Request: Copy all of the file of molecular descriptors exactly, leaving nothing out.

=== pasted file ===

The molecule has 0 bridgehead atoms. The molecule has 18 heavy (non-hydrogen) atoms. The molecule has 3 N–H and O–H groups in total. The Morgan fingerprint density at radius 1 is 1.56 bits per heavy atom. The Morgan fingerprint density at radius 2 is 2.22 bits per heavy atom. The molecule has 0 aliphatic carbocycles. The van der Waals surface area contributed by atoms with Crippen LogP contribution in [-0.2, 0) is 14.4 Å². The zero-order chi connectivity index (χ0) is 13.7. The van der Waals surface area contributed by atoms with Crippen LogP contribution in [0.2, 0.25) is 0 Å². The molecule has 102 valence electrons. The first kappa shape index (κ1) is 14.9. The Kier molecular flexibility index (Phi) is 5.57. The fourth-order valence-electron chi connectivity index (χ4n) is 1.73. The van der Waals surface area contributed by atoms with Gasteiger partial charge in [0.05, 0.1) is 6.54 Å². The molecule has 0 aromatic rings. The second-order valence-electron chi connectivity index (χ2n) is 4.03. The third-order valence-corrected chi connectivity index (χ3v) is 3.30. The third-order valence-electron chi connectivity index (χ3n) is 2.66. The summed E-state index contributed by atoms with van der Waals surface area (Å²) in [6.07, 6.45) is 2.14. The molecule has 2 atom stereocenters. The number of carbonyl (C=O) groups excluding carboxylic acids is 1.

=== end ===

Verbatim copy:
The molecule has 0 bridgehead atoms. The molecule has 18 heavy (non-hydrogen) atoms. The molecule has 3 N–H and O–H groups in total. The Morgan fingerprint density at radius 1 is 1.56 bits per heavy atom. The Morgan fingerprint density at radius 2 is 2.22 bits per heavy atom. The molecule has 0 aliphatic carbocycles. The van der Waals surface area contributed by atoms with Crippen LogP contribution in [-0.2, 0) is 14.4 Å². The zero-order chi connectivity index (χ0) is 13.7. The van der Waals surface area contributed by atoms with Crippen LogP contribution in [0.2, 0.25) is 0 Å². The molecule has 102 valence electrons. The first kappa shape index (κ1) is 14.9. The Kier molecular flexibility index (Phi) is 5.57. The fourth-order valence-electron chi connectivity index (χ4n) is 1.73. The van der Waals surface area contributed by atoms with Gasteiger partial charge in [0.05, 0.1) is 6.54 Å². The molecule has 0 aromatic rings. The second-order valence-electron chi connectivity index (χ2n) is 4.03. The third-order valence-corrected chi connectivity index (χ3v) is 3.30. The third-order valence-electron chi connectivity index (χ3n) is 2.66. The summed E-state index contributed by atoms with van der Waals surface area (Å²) in [6.07, 6.45) is 2.14. The molecule has 2 atom stereocenters. The number of carbonyl (C=O) groups excluding carboxylic acids is 1.